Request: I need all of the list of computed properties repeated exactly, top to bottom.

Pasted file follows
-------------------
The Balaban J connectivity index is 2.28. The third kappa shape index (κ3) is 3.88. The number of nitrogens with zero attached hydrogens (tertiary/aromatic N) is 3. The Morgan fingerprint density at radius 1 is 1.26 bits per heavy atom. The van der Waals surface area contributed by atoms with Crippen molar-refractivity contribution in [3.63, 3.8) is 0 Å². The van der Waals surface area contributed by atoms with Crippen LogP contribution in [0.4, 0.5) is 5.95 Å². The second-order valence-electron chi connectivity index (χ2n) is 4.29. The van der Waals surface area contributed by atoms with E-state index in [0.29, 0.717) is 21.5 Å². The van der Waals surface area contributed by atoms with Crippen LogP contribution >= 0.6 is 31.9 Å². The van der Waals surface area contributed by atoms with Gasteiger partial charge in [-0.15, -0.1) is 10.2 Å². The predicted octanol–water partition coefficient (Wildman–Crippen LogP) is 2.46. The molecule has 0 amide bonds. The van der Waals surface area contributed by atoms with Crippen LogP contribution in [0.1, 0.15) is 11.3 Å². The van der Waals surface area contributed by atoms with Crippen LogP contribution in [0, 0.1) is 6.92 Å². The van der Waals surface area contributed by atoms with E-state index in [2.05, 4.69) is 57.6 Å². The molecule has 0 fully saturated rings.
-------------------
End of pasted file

The Balaban J connectivity index is 2.28. The third kappa shape index (κ3) is 3.88. The number of nitrogens with zero attached hydrogens (tertiary/aromatic N) is 3. The Morgan fingerprint density at radius 1 is 1.26 bits per heavy atom. The van der Waals surface area contributed by atoms with Crippen molar-refractivity contribution in [3.63, 3.8) is 0 Å². The van der Waals surface area contributed by atoms with Crippen LogP contribution in [0.4, 0.5) is 5.95 Å². The second-order valence-electron chi connectivity index (χ2n) is 4.29. The van der Waals surface area contributed by atoms with E-state index in [0.29, 0.717) is 21.5 Å². The van der Waals surface area contributed by atoms with Crippen LogP contribution >= 0.6 is 31.9 Å². The van der Waals surface area contributed by atoms with Gasteiger partial charge in [-0.15, -0.1) is 10.2 Å². The predicted octanol–water partition coefficient (Wildman–Crippen LogP) is 2.46. The molecule has 0 amide bonds. The van der Waals surface area contributed by atoms with Crippen LogP contribution in [0.1, 0.15) is 11.3 Å². The van der Waals surface area contributed by atoms with Crippen LogP contribution in [0, 0.1) is 6.92 Å². The van der Waals surface area contributed by atoms with E-state index in [2.05, 4.69) is 57.6 Å². The molecule has 0 fully saturated rings.